• As a bonus, the abject fraud of Hans Blix's inspection racket having been laid bare, no similar delaying tactic will be given any serious consideration when it comes time to deal with North Korea.

• And while the core organizers of the so-called "anti-war" movement — which still hasn't given up hope of sending Eugene McCarthy to the White House in 1968 — may never reexamine the basic tenets of their core ideology, perhaps some of their fringe-followers will drop their placards as they come to the stark realization that war is not always the greater of any two evils, and that some moral principles are worth fighting for — even at the risk of sacrificing one's own life.

• Best of all: Michael Moore's favorite comforting narrative — that the unelected, selected Cowboy-In-Chief has unnecessarily put our young men and women in harm's way, unilaterally engaging us in an immoral war that pits our Special Forces automatons against helpless civilian Iraqi babies, in a $200 billion carefully-orchestrated public relations campaign for the hearts and minds of gullible American swing voters — will finally be revealed for the malicious self-serving fiction it truly is.

All in all, not an altogther bad trade-off for Saddam's final, most spectacular, single worst error in judgment.

UPDATE: British intelligence has reportedly intercepted a "frantic plea" for Russia to send their best neurosurgeon to Baghdad immediately. With any luck, this foreshadows that yet another prevailing fiction — that Saddam or any of his heirs are still alive and well — will also fall by the wayside before week's end, and that the regime's designated deputies will stand down before they exercise their own version of the "Samson Option."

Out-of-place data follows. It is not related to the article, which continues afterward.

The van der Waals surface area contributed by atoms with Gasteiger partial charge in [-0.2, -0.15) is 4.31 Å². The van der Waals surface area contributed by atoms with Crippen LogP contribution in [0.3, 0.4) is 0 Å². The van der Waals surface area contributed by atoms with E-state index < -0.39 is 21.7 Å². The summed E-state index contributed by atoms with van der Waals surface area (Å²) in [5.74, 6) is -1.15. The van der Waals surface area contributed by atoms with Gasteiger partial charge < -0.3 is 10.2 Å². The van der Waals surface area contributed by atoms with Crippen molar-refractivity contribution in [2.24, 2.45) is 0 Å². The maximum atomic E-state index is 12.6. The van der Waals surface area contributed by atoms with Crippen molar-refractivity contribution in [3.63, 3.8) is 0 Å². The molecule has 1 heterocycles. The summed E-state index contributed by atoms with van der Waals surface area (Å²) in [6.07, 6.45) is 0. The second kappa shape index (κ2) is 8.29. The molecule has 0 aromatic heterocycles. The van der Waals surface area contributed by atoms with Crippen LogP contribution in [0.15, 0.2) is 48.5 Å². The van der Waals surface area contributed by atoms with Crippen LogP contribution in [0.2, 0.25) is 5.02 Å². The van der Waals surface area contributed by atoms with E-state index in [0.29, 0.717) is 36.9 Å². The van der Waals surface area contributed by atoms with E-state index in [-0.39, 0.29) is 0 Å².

Monday, March 24, 2003

WE GET LETTERS: My old buddy and logorrheic mentor Harry Broertjes weighs in:

... Like you, I think war was the last resort, and I reluctantly concluded that the last resort had been reached. Enough dots accumulated over the years that, when connected, produced a low-rez but credible picture of what was likely to happen in the absence of disarming and deposing Saddam Hussein.

As Tony Blair put it last week, “What was shocking about 11 September was not just the slaughter of the innocent, but the knowledge that had the terrorists been able to, there would have been not 3,000 innocent dead, but 30,000 or 300,000, and the more the suffering, the greater the terrorists’ rejoicing.” I don’t doubt that allowed the opportunity, Saddam would have given the terrorists that ability.

On the nose, Harry. It was never necessary that the Bush administration prove a direct, demonstrable link between Saddam and al Qaeda -- and it was a significant strategic error that his team kept trying to sell the American public on that tenous connection, providing, as it did, mostly grist for the opposition.

...The most frequently cited reason in opposition to the war, however, tells me that some of the marchers are either bubbleheads or people with other agendas. It’s the notion that this is a war about oil.